With the technology we have today, even smoke detectors are becoming more advanced. But do smoke detectors detect carbon monoxide?
Would this type of technology identify if there’s a presence of carbon monoxide?
Fret not, because that’s what we’ll be detailing in this guide! We will be thoroughly discussing whether a smoke detector is able to recognize carbon monoxide!
Not all smoke detectors detect carbon monoxide because carbon monoxide is a type of gas and is not necessarily present when fires break out. But, there are combined smoke and carbon monoxide (CO) detectors you can purchase in the market!
To further understand it, we have to know the difference between smoke and carbon monoxide.
Is Smoke and Carbon Monoxide the Same?
The never-ending debate about smoke and carbon monoxide is that they are just the same.
That, when you have a smoke detector, it’ll also be able to tell you if alarming levels of carbon monoxide are present.
So, are they one substance only?
Smoke is a collection of particles that are produced when there’s a presence of combustion or fire.
Carbon monoxide, on the other hand, is a colorless, odorless gas that’s denser than the air and is released when fossil fuel is burned.
Carbon monoxide is only produced when fuels like gas, wood, charcoal, oil, kerosene, and other gases are burned. So, if smoke is present, it doesn’t necessarily mean that carbon monoxide is.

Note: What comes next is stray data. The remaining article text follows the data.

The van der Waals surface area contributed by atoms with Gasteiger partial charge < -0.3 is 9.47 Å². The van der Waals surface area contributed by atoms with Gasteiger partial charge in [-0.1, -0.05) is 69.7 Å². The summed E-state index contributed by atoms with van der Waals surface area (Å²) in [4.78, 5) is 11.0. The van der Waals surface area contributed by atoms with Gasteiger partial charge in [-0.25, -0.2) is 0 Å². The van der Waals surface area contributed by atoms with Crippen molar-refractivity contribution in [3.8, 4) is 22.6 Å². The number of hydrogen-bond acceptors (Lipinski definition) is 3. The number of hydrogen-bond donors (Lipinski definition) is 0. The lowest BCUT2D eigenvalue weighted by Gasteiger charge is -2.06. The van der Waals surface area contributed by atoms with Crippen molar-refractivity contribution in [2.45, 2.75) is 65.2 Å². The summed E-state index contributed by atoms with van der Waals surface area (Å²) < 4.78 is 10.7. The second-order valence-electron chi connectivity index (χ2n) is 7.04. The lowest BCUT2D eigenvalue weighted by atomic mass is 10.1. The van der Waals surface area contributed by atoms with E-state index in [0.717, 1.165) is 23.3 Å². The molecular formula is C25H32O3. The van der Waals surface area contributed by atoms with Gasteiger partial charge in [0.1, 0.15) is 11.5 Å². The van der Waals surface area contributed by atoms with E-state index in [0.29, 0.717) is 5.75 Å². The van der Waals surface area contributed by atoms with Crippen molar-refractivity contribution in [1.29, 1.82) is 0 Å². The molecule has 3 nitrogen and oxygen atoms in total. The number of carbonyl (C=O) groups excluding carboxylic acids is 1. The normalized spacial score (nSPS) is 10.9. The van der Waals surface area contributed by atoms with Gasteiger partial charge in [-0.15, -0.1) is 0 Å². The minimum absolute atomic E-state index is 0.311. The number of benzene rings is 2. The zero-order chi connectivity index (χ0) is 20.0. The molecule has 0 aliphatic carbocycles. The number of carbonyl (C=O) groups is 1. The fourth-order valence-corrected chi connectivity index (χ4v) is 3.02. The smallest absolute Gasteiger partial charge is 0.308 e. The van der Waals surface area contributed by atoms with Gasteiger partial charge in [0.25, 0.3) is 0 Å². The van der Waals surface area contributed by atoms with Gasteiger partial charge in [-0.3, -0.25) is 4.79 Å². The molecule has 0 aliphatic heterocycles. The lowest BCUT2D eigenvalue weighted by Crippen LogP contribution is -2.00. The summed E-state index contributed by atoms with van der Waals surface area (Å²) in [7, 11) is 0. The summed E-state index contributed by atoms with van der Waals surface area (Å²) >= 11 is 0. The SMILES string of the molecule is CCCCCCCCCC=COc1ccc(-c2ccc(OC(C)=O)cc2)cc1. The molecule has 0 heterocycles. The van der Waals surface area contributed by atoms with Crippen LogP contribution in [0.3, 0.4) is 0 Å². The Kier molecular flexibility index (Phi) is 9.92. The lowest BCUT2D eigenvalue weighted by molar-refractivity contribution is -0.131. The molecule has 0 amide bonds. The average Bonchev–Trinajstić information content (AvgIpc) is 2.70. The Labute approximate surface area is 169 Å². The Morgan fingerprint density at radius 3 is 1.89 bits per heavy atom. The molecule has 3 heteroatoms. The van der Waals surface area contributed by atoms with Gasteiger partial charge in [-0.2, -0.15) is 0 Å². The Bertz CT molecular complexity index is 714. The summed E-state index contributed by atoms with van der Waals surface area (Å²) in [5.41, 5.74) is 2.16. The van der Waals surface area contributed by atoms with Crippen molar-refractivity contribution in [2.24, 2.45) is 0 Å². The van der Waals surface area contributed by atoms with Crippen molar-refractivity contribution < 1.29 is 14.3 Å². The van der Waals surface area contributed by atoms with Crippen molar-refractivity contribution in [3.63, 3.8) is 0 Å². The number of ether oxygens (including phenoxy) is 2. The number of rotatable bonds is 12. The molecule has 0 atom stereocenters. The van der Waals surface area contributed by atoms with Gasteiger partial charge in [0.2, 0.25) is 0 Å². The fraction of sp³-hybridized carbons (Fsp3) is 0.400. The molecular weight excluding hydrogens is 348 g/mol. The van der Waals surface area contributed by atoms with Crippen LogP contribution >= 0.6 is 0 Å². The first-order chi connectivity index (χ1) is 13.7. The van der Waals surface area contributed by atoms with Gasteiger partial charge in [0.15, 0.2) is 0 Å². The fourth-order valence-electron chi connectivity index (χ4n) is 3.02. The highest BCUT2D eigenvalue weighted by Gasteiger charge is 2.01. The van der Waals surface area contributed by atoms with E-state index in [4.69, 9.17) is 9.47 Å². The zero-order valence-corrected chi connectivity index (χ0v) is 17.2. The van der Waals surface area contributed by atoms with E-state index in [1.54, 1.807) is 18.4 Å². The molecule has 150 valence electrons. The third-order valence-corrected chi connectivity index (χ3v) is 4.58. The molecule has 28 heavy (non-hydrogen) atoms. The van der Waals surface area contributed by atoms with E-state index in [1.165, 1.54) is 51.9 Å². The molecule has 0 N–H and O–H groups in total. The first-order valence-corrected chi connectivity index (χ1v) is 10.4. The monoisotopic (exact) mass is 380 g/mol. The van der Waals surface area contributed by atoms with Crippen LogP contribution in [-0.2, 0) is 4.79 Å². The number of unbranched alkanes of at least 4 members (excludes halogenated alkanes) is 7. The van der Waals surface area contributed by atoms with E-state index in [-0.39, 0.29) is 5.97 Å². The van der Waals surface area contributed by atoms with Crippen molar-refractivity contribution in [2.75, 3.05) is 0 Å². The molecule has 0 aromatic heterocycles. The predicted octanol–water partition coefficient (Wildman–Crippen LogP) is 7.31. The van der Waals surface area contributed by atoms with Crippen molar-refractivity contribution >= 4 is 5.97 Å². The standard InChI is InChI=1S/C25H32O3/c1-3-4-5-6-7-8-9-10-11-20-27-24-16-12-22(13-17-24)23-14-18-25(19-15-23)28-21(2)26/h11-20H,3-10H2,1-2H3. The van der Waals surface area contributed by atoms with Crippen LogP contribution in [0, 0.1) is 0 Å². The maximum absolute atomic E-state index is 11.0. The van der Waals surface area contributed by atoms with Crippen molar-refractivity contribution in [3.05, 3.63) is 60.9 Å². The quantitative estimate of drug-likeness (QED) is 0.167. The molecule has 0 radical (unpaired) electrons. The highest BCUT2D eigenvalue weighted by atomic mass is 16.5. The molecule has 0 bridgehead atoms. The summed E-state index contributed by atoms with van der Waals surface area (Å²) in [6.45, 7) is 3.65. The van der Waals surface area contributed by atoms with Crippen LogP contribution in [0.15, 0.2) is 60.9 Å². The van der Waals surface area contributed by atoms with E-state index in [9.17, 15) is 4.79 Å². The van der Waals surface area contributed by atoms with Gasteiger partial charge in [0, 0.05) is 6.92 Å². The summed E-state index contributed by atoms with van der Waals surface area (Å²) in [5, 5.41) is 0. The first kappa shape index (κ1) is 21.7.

This begs the question, “Do all smoke detectors detect carbon monoxide? Would your pre-installed smoke detector help you identify the presence of carbon monoxide in the atmosphere?
Do Smoke Detectors Detect Carbon Monoxide?
Many people might think that since carbon monoxide is a result of burning fuel, smoke detectors would be able to identify it. But no, carbon monoxide or CO detectors don’t work that way.
Ideally speaking, no, smoke detectors wouldn’t be able to detect if there’s carbon monoxide present in the environment.
From its term alone, it can only give warnings that a fire might have taken place from where it’s installed; you can’t depend on it to distinguish if there’s carbon monoxide present in the area.
Carbon monoxide or CO alarms, on the other hand, try to identify if there’s carbon monoxide in the air.
And it won’t actually tell you if there’s a cloud of smoke present. To understand this further, here’s a quick rundown of how these two devices work.
How Do Smoke Detectors Work?
We know that smoke detector’s function when they sense smoke in the area. But how do they determine that there’s smoke?
There are two (2) types of smoke detectors in the market: photoelectric smoke detectors and ionization smoke detectors.
Photoelectric Smoke Detectors
Photoelectric smoke detectors function by detecting the changes in the light that passes through a chamber.
Meaning, when smoke gets in the way, they’ll be able to detect it. In estimation, photoelectric smoke detectors can detect smoke in less than 30 minutes!
Ionization Smoke Detectors
Ionization sensors or smoke detectors, on the other hand, detect the ionization of the air.
These detectors respond relatively slower than photoelectric detectors because of their function. The detection could occur at an estimated 45 minutes at max.
Smoke Detector Placement
As we all know, smoke detectors are installed at or near the ceiling because smoke or heat rises.
Placing a smoke detector at the low ground could make it unreliable because the smoke could have risen before it’s able to detect it.
How Do Carbon Monoxide (CO) Detectors Work?